US stocks ended Thursday's session with losses as investors grappled with continued evidence of labor market strength, fueling speculation that the Federal Reserve has room to keep raising interest rates.

After hiring numbers surpassed estimates in a private payrolls report and new claims for unemployment benefits unexpectedly fell last week, the S&P 500 and Nasdaq 100 remained firmly in the red. The yield on the policy-sensitive 2-Year Treasury Note increased the most in a month. The value of the Dollar increased.

Today, dovish remarks from St. Louis Fed President James Bullard, who said rates are approaching a sufficiently restrictive zone, did little to improve sentiment. Instead, investors continued to focus on job data, as the Fed's focus remains on labor market softening. All eyes will be on the government's employment figures, which are due on Friday.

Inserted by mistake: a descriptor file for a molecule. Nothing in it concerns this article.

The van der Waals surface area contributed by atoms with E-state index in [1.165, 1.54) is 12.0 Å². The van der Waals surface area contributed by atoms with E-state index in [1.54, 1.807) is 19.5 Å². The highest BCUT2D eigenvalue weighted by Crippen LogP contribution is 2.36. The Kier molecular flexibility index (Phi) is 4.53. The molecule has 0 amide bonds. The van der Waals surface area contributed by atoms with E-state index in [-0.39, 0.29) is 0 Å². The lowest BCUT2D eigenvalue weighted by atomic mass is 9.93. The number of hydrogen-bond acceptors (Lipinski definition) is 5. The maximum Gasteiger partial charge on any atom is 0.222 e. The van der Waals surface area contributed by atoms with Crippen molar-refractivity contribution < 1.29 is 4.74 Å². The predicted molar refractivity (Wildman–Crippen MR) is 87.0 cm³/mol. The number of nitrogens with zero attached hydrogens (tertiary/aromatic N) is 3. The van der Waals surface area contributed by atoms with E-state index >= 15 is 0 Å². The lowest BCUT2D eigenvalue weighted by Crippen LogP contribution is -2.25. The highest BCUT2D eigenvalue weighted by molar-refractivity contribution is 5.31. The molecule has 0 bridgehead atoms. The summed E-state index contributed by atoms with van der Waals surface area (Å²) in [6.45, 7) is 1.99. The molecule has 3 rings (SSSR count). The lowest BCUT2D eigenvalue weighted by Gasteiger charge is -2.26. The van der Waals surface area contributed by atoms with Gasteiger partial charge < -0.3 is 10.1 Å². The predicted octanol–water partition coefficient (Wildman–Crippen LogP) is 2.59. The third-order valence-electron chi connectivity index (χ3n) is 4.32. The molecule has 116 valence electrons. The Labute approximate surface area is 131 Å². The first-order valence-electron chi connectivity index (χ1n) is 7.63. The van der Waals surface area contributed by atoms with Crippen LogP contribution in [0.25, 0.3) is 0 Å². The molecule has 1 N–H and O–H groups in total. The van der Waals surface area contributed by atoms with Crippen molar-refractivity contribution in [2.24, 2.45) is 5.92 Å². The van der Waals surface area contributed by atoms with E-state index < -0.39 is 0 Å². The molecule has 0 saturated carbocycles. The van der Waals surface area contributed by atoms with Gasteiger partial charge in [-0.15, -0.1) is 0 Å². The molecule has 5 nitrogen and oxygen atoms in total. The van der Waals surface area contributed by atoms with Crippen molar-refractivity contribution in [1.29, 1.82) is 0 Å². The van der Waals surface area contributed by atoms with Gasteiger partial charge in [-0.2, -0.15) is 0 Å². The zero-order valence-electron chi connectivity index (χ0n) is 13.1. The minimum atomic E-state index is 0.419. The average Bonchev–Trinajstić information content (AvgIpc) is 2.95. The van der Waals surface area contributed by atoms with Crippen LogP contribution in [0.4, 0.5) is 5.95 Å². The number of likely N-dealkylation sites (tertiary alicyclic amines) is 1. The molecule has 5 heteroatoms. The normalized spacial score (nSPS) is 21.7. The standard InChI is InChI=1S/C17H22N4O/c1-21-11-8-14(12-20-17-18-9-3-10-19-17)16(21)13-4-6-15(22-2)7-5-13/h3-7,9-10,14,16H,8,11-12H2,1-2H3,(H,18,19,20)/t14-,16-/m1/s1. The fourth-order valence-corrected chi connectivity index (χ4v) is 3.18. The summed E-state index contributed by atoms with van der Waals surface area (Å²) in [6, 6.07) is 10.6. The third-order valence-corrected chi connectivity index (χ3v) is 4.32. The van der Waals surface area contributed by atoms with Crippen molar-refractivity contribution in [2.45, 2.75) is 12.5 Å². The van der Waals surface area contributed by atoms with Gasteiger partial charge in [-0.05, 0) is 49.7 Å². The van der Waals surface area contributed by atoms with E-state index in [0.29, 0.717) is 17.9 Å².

The central bank has stated that tight labor conditions allow it to continue fighting rising prices. At the same time, officials are concerned that financial conditions may become too loose to effectively crimp economic growth, despite the Fed's most aggressive tightening campaign in decades.

Today, Atlanta Fed President Raphael Bostic added to the gloomy mood by saying the central bank still has "much work to do" to control inflation. This week, he joined a chorus of hawkish Fed officials. Neel kashkari, president of the Minneapolis Fed, said on Wednesday that he expects rates to rise as high as 5.4%, while Esther George, president of the Kansas City Fed, said she favors a rise above 5%.

Swaps linked to individual Fed decisions have risen, implying an overnight effective rate of more than 5% in the middle of 2023. The Fed's current target range is 4.25% to 4.5%, with around 37 basis point hikes priced in for the next meeting in February.